Somabay’s Ibrahim El Messiri on how a tourism push could draw immediate FX
We recently had breakfast with 20 top CEOs to talk about why exports and FDI are key to our economy going forward. After reading our five-step recipe for turning Egypt into a global export hub and FDI magnet, participating CEOs agreed to answer two questions on the record for our latest CEO Poll.
We have already heard from:
- GSK’s Mohamed El Dababy, who says the starting point is tourism;
- McKinsey’s Jalil Bensouda, who points to business process outsourcing and customer relationship management.
Today, we hear from Ibrahim El Missiri (LinkedIn), CEO of Somabay, the high-profile Red Sea coast destination whose hotels, short-term rentals, and homes attract visitors and investors from all over the world. Ibrahim has previously been a guest on our podcast (The Enterprise Show) and has appeared in our My Morning Routine column. Excerpts from our discussion:
ENTERPRISE- Which industry would you put on a focused short list — and why?
IM- I would love for tourism and aviation to be the focus for Egypt, as it was in the past. They’re the two industries that can bring foreign currency into the country tomorrow — it’s like flicking a light switch. You don't need to build factories or develop farms. You’ve got a significant inventory of hotel rooms that need to be filled. And the demand is there — it’s just a matter of connecting the demand and the supply. We don't have feasibility study requirements, because the hotels have been built and the customers are there.
Tourism can bring in USD 30-40 bn a year — it’s a quick, immediate fix. Look at what happened with COP27: There was appetite. Sharm had capacity. So just by increasing the number of flights, you managed to get c. 75k people to the destination. The problem is that we had to slow the pipeline to other destinations, because we just don’t have enough flights.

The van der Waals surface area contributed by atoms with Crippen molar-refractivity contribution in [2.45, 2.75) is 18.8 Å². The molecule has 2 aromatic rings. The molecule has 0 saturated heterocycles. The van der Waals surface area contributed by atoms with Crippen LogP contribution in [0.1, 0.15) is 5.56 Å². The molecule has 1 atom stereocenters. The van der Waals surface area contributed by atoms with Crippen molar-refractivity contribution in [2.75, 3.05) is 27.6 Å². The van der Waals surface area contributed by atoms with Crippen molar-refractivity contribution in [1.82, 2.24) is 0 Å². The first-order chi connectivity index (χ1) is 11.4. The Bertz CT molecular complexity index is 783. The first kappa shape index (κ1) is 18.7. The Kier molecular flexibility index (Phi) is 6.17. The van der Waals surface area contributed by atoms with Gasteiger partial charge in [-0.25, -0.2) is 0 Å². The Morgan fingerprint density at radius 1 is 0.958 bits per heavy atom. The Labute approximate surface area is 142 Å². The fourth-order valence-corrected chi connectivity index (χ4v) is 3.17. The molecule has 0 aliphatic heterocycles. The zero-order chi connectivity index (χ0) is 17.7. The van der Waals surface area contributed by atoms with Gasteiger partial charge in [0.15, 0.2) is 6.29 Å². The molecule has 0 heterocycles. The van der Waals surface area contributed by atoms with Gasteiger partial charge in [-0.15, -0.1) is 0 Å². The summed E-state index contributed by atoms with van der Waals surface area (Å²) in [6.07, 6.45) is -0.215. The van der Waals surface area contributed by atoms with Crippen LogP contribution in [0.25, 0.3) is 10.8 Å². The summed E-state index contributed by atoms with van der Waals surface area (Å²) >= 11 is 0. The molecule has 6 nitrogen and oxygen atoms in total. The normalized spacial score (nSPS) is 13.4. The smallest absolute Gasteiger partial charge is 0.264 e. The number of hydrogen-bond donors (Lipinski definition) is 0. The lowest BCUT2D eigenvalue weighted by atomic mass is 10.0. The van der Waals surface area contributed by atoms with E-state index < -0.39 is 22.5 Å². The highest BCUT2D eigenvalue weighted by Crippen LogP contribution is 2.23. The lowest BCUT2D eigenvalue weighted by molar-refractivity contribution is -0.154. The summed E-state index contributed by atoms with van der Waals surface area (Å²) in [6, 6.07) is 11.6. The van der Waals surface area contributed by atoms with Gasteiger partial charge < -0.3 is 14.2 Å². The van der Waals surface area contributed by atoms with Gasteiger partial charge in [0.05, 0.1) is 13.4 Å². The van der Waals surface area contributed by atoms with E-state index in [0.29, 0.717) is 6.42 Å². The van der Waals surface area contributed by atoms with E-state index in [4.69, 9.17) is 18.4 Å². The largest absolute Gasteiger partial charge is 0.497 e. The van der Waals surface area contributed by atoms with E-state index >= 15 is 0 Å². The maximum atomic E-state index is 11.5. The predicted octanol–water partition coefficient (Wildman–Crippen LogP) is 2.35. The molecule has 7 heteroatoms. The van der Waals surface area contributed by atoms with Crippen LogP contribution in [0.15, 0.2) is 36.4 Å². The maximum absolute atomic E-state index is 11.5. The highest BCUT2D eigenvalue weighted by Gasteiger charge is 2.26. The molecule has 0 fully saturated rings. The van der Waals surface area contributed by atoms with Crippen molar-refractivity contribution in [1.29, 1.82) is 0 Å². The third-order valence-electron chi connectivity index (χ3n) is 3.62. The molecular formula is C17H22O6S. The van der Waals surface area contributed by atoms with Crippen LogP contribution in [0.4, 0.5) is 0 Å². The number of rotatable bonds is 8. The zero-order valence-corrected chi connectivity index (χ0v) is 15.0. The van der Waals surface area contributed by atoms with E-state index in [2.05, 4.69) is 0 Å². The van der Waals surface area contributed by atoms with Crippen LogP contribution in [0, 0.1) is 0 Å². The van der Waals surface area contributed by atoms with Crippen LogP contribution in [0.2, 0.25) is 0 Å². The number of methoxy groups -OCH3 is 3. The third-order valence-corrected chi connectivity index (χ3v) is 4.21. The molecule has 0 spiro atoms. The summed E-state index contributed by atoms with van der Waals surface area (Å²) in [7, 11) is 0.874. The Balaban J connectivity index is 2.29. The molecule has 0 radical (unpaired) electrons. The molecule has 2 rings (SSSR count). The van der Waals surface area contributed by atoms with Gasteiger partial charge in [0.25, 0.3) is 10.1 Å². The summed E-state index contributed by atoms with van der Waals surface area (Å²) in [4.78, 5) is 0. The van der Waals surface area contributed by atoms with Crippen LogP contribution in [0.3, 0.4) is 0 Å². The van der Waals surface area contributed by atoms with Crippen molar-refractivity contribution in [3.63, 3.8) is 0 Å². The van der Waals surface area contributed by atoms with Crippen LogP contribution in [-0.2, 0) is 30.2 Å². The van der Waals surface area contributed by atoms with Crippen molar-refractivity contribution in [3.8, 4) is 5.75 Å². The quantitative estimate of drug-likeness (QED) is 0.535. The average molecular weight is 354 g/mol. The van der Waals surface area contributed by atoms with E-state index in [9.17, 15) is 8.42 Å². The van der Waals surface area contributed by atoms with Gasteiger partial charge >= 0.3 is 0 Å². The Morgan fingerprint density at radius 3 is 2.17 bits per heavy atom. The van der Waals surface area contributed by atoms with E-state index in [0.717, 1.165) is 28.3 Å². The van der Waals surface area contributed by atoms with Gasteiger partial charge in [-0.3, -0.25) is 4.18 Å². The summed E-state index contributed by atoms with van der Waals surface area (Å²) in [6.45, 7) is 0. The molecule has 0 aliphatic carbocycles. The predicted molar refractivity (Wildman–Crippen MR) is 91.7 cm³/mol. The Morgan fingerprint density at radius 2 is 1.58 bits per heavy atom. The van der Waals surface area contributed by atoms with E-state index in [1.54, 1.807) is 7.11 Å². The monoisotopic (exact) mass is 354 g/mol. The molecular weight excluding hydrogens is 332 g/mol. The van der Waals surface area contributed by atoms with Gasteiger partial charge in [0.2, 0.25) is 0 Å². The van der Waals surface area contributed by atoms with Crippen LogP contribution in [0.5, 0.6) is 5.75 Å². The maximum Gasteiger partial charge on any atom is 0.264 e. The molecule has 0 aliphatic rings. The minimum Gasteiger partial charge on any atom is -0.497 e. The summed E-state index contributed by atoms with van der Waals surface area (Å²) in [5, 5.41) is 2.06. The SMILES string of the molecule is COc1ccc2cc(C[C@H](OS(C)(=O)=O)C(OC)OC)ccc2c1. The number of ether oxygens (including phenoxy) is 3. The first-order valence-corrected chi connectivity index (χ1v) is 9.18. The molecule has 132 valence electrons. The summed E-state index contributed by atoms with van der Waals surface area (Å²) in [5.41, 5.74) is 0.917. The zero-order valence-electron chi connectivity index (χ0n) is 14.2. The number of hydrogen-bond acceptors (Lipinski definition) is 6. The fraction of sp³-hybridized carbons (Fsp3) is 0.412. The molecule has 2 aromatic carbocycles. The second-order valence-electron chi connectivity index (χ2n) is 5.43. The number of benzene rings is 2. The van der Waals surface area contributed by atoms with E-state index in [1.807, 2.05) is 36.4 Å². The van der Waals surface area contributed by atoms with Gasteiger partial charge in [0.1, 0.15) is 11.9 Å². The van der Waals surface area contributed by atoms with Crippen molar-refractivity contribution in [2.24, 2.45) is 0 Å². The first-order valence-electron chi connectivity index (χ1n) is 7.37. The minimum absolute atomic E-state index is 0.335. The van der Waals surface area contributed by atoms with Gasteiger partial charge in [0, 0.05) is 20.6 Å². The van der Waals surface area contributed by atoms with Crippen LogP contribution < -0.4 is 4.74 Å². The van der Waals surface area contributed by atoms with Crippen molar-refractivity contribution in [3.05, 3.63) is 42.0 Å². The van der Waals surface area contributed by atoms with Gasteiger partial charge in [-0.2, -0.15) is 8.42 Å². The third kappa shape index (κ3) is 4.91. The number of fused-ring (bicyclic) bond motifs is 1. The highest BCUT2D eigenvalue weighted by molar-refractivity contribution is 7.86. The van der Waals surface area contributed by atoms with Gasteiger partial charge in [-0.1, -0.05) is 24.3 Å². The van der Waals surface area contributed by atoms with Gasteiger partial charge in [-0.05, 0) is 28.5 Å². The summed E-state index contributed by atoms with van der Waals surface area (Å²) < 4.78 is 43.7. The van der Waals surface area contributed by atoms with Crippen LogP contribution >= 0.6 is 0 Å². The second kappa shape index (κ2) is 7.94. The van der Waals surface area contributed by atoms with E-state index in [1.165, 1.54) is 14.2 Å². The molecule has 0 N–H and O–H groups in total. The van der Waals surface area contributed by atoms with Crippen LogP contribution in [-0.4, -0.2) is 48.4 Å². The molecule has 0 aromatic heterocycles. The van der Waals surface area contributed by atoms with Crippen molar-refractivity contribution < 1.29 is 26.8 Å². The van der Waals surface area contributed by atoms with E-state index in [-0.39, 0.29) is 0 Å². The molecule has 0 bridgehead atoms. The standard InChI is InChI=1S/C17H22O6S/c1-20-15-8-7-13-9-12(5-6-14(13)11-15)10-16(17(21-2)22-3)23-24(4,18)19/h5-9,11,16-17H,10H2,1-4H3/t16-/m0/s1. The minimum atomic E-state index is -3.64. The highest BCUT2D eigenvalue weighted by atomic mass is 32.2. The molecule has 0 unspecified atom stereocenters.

You can’t really come to Egypt by car, train or ship — Egypt's problem is the lift. It’s easier to get to the Maldives or Seychelles in the Indian Ocean than it is to come to Egypt. It's not even an infrastructure problem: The airports are there and they have the capacity. You just don't have the “flying buses” to carry people. Solve this problem, and Egypt will be flush with FX, in my view.
Now imagine if we focus on increasing the spend per guest. The USD you get per tourist or per landing is not low because tourists don't want to spend. They don’t spend because we need to improve our offering. Our airports need improvement. Our airport shopping experience, our transport experience, all of it — it pales in comparison to Heathrow or Dubai. Anywhere else, tourists spend USD 100-200 before they even get to the hotel. Not here — even though we have the products, from traditional clothing to replica artifacts.
E: Why are exports and FDI the way forward?
IM- For the past 100 years or more, we have been getting FX from the same three sources: tourism, the Suez Canal, and remittances. In other words, Egyptians living in Egypt don’t really make a contribution when it comes to bringing in FX. We consume everything we produce. So we need to start producing to export. We need to empower businesses to export, and that demands legislative and regulatory stability.
Laws change too frequently, which is a problem for investors — it makes it difficult to put a business plan together with certainty about how much it's going to cost.